There isn't so much slop in the front vise that it's a big problem, but I did find that it happened. I just adjust to where I would normally tighten and push a wedge in from the bottom and then tighten - no vertical racking. I'll admit that initially, I wasn't crazy about the idea, but it's so simple and fast that I don't really think about it much. The majority of time however, I plane using stops.

  12. #12
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    Apr 2007
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    Derek makes some good points. However... If your workbench is built low enough for hand plane work, you may find it too low for some other task. If so then you may benefit from having a bench-on-bench (bob). The higher work surface is more comfortable at times. If you want to raise your pin board to mark use a spacer as he mentions. Using the moxon vise strictly for sawing and marking dovetails is OK, but I try to avoid single use items if I can.
    There are several bob builds here at SMC and on various individual blogs. Steve Branam's blog "Close Grain" was my inspiration, except I used some power tools where Steve is strictly powerless (pun intended). As far as hardware goes, BenchCrafted and TFWW are both excellent. If $ is a big factor there are bench or veneer screws available from many sources.
    Last edited by Paul Saffold; 04-20-2012 at 8:59 AM. Reason: spelling


  13. #13
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    Apr 2010
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    Wow, Derek Thank you for your post. You.ve given me some very useful ideas. Unfortunately I don't have a lathe so making my own screws and dowels for the handles just isn't going to work for me. Although the BC hardware used with your design would be a viable alternative. Or... For that matter, I could buy the TFWW model and the add your I-beam and flip-up spacer. I guess I'm still torn.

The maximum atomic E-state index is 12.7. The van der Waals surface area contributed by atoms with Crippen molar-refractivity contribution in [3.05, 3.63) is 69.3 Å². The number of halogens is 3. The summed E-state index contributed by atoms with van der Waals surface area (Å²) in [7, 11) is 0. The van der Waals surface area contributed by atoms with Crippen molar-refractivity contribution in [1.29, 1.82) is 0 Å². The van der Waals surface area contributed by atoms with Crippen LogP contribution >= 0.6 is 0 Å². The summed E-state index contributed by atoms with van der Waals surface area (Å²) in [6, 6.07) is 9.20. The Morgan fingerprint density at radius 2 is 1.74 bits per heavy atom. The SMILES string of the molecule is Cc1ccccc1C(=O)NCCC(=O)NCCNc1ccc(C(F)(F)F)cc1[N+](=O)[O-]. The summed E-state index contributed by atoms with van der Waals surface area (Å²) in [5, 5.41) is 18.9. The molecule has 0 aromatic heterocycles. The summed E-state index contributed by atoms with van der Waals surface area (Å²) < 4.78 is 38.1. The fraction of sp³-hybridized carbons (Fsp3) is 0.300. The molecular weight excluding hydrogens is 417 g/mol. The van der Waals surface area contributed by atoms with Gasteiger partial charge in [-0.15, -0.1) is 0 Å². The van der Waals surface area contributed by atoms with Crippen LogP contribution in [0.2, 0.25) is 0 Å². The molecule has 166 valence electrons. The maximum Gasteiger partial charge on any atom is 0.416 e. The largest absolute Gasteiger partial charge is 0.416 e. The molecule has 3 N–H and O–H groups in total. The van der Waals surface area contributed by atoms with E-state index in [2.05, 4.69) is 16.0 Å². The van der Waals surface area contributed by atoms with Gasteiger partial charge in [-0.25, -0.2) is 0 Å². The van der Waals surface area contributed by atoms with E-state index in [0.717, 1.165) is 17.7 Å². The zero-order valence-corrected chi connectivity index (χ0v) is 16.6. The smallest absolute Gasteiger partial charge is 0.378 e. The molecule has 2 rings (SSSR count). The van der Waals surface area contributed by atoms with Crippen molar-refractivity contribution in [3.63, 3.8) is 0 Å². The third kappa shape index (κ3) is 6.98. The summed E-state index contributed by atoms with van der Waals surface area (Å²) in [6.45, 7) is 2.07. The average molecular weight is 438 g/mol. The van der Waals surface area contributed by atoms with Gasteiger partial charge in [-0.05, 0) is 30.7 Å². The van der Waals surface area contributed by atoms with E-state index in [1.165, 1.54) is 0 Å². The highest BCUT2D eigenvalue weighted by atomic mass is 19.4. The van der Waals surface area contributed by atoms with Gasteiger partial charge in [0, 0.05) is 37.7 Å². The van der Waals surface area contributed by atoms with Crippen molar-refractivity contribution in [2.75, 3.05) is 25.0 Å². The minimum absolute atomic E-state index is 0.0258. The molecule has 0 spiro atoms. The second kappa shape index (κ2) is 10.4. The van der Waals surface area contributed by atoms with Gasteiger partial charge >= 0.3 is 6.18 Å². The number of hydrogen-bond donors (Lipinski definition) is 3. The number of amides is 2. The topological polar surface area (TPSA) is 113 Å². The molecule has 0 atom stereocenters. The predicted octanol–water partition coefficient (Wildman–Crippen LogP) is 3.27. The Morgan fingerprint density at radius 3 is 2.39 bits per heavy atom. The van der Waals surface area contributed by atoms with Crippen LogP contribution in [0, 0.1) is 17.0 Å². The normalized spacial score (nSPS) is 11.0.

"I've cut the dang thing three times and it's STILL too darn short"
    Name withheld to protect the guilty

    Stew Hagerty

  14. #14
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    Anchorage, Alaska, USA
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    Quote Originally Posted by Stew Hagerty View Post
    Wow, Derek Thank you for your post. You.ve given me some very useful ideas. Unfortunately I don't have a lathe so making my own screws and dowels for the handles just isn't going to work for me. Although the BC hardware used with your design would be a viable alternative. Or... For that matter, I could buy the TFWW model and the add your I-beam and flip-up spacer. I guess I'm still torn.